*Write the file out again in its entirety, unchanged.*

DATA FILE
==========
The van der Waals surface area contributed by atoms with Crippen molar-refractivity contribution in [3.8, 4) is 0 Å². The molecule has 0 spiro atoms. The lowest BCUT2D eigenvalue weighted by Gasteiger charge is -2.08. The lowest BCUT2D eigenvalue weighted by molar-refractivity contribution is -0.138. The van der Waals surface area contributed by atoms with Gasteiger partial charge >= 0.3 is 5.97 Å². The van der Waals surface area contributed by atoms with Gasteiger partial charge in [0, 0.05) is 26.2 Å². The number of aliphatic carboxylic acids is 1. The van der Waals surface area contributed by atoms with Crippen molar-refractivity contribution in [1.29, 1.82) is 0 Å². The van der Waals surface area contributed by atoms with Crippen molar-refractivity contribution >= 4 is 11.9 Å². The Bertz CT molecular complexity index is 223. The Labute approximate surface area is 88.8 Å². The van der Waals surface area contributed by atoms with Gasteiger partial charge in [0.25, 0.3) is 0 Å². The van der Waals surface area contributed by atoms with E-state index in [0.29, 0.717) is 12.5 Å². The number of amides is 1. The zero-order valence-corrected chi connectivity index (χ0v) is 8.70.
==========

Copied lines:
The van der Waals surface area contributed by atoms with Crippen molar-refractivity contribution in [3.8, 4) is 0 Å². The molecule has 0 spiro atoms. The lowest BCUT2D eigenvalue weighted by Gasteiger charge is -2.08. The lowest BCUT2D eigenvalue weighted by molar-refractivity contribution is -0.138. The van der Waals surface area contributed by atoms with Gasteiger partial charge >= 0.3 is 5.97 Å². The van der Waals surface area contributed by atoms with Gasteiger partial charge in [0, 0.05) is 26.2 Å². The number of aliphatic carboxylic acids is 1. The van der Waals surface area contributed by atoms with Crippen molar-refractivity contribution in [1.29, 1.82) is 0 Å². The van der Waals surface area contributed by atoms with Crippen molar-refractivity contribution >= 4 is 11.9 Å². The Bertz CT molecular complexity index is 223. The Labute approximate surface area is 88.8 Å². The van der Waals surface area contributed by atoms with Gasteiger partial charge in [0.25, 0.3) is 0 Å². The van der Waals surface area contributed by atoms with E-state index in [0.29, 0.717) is 12.5 Å². The number of amides is 1. The zero-order valence-corrected chi connectivity index (χ0v) is 8.70.